Those rounded edges also come together very nicely when the phone is unfolded, creating a seamless curved edge that makes the flexible glass seem even more impossible. The fingerprint scanner is embedded in the power button, which doesn’t stick out as much as the volume rockers, which are the only protruding buttons.
When you close the Razr Plus, the external display lights up and wraps around the dual camera lenses and the small flashlight. Rather than looking odd or compromised, it makes the phone look ultramodern. It doesn’t say “we’ve cut up our display,” it says “our display doesn’t stop for camera lenses.”
It was absolutely the right choice (apologies to the rumored Samsung Galaxy Z Flip 5 cover display camera corner cutout), and Motorola has even designed games that have you drop marbles into the holes created by the lenses, embracing the design. I’ll talk more about what this screen can do later, but suffice to say, for now, that it's very big for a second screen on a flip phone, and it makes a huge difference.
As mentioned, my review unit is in the Viva Magenta finish, which also uses a so-called 'vegan leather' material. It may be plastic, but it feels great. Also, the phone never slipped off a surface, even in my car when I left it sitting on my center console while in stop-and-go traffic.
Motorola should seriously consider launching more (read: all) color options in this vegan leather finish. It feels more durable than glass, it weighs a few grams less, and it looks great. I’m tired of glass. As long as Moto is shaking up the phone world, let’s shake off the glass back as well.
- Design score: 5 / 5
Motorola Razr Plus review: display
- Bigger and brighter than competing flip phones
- External display is a real game changer
- Cover screen is bigger than the original iPhone's screen
If the Motorola Razr Plus didn’t have the great external display it would still be a standout for its big folding internal screen, which is great news if you’re holding out for the Motorola Razr 2023, which will have the exact same internal screen (though the slower chipset will run it at ‘only’ 144Hz).
Motorola’s display has the same ‘FHD+’ resolution as the Samsung Galaxy Z Flip 4, at 2640 x 1080 pixels. It unfurls to a majestic 6.9 inches, which really is a marvel of modern technology when you think about it. When the first tablets were launched, that compact models had a 7-inch display, and now that same display size – and a higher-quality display too – is available on a thin smartphone that folds up to fit in your pocket.
For comparison, the iPhone 14 Pro gives you around 2.5 inches less screen area, even though it weighs more. No matter what phone you’re used to using, when you open up the Motorola Razr Plus you’re going to be amazed by just how much screen you can fold up and stow in your pocket.
Here’s another mind-blowing iPhone comparison. The original iPhone had a 3.5-inch display (with a 480 x 320 resolution), with just over 5.6 inches of screen area. On the Moto Razr Plus you get almost 6.5 square inches of screen space on the external 3.6-inch square display, and it runs at a stunning 1056 x 1066 resolution, which means it has the same sharpness (pixel density) as the internal screen.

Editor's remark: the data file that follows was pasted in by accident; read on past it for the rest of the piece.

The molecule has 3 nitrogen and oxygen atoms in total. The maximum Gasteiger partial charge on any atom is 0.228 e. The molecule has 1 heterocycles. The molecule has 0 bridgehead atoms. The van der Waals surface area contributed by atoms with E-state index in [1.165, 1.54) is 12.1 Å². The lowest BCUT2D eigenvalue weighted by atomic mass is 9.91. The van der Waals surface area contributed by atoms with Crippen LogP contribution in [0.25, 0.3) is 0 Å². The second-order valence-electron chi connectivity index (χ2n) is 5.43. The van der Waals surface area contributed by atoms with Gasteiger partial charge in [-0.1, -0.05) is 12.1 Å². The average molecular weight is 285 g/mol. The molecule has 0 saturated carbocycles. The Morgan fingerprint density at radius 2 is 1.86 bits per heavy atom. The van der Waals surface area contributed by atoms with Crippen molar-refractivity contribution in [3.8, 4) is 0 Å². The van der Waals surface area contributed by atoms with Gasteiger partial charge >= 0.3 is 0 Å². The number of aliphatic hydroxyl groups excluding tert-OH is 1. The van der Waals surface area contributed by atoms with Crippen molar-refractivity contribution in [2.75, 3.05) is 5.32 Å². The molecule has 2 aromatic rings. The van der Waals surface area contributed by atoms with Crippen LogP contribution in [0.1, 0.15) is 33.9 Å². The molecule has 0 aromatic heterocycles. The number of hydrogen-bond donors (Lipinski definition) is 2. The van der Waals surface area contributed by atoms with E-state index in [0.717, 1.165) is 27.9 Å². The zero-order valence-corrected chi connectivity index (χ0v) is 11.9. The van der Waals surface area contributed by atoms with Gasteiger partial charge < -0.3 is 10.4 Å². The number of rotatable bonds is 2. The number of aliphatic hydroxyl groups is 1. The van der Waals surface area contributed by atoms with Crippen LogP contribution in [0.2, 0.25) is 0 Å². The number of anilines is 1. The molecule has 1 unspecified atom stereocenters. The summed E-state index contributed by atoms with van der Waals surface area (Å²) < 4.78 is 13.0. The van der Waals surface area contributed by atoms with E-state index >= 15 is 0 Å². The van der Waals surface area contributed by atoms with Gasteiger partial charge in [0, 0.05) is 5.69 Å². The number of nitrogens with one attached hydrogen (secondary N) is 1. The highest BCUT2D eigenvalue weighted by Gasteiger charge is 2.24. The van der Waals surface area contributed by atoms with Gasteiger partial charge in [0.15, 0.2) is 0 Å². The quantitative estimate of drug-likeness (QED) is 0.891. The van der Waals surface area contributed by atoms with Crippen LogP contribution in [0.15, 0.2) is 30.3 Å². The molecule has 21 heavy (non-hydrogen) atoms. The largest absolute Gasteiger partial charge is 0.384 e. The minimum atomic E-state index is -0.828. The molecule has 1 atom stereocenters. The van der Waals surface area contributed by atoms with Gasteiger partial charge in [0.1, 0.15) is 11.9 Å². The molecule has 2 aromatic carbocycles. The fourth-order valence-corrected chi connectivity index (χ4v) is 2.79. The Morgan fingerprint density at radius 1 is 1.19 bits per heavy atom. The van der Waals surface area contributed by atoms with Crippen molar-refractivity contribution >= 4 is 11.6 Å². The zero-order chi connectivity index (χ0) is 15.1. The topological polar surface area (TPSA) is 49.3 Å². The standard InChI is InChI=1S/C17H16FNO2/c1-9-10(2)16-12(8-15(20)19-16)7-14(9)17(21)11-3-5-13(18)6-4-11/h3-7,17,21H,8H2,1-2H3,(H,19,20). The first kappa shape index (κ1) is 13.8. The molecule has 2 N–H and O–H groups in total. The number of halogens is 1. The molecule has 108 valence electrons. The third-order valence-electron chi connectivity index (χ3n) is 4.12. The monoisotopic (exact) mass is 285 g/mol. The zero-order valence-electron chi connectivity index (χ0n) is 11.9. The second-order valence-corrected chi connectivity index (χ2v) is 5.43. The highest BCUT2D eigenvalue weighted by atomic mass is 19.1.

In other words, this is the first flip phone that isn’t paying lip service to the cover screen. This isn’t a screen that’s just for checking the weather or simple notifications, and neither is it there to just show cute animations. This is the real deal. You can run full apps on this display, as I’ll explain in the Software section below. Apps aren’t always drawn properly, but you can run almost anything, unlike on previous external displays, which could run almost nothing.
I wish both displays were much brighter, but that’s because I was using them a lot for taking outdoor photos, and from unusual angles, making them harder to see. The internal screen can go just a bit brighter than the one on Samsung’s Galaxy Z Flip 4, but the external screen needs a real boost. Neither display comes close to the brightness you’ll get from an iPhone 14 Pro.
- Display score: 5 / 5
Motorola Razr Plus review: cameras
- The weakest link in the Razr Plus' chain
- Image processing is terrible
- Better for selfies than most competitors
Ugh… why Motorola? Why does everything have to fall apart when it comes to the cameras? I have reviewed and previewed quite a few Motorola phones in the past year, and none of them have impressed me with their photography capabilities. The Motorola Razr Plus sadly continues Moto’s problematic tradition of phones that take bad photos.
How bad? Pretty bad. I relied on this phone for my kid’s 8th grade graduation, and it was a big mistake. I won’t make that mistake again for the High School finale (the one that matters). Zoomed photos look blurry and oversharpened, and even basic portrait shots need help.
All around, this phone has all the hallmarks of a low-quality camera. In photos of flowers, the camera blew out red tones until the details were mostly gone. Taking photos in the woods, stems and leaves in the background were either unnaturally blurry or digitally oversharpened, with deep black lines dividing objects.